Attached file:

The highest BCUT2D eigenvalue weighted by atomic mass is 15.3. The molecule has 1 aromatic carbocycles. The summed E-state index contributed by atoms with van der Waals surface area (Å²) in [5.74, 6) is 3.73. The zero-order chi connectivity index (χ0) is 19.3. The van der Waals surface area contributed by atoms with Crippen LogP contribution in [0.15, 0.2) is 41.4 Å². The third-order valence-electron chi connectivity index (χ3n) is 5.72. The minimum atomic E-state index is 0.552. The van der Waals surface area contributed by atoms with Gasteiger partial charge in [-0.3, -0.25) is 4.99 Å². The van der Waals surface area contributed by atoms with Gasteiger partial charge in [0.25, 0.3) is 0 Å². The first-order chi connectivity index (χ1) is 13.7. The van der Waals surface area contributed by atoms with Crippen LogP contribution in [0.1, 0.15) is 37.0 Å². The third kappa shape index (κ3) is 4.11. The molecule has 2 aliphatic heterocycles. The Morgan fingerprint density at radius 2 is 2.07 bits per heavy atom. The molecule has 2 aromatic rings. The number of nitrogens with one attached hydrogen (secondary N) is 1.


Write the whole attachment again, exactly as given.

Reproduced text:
The highest BCUT2D eigenvalue weighted by atomic mass is 15.3. The molecule has 1 aromatic carbocycles. The summed E-state index contributed by atoms with van der Waals surface area (Å²) in [5.74, 6) is 3.73. The zero-order chi connectivity index (χ0) is 19.3. The van der Waals surface area contributed by atoms with Crippen LogP contribution in [0.15, 0.2) is 41.4 Å². The third-order valence-electron chi connectivity index (χ3n) is 5.72. The minimum atomic E-state index is 0.552. The van der Waals surface area contributed by atoms with Gasteiger partial charge in [-0.3, -0.25) is 4.99 Å². The van der Waals surface area contributed by atoms with Gasteiger partial charge in [0.25, 0.3) is 0 Å². The first-order chi connectivity index (χ1) is 13.7. The van der Waals surface area contributed by atoms with Crippen LogP contribution in [0.1, 0.15) is 37.0 Å². The third kappa shape index (κ3) is 4.11. The molecule has 2 aliphatic heterocycles. The Morgan fingerprint density at radius 2 is 2.07 bits per heavy atom. The molecule has 2 aromatic rings. The number of nitrogens with one attached hydrogen (secondary N) is 1.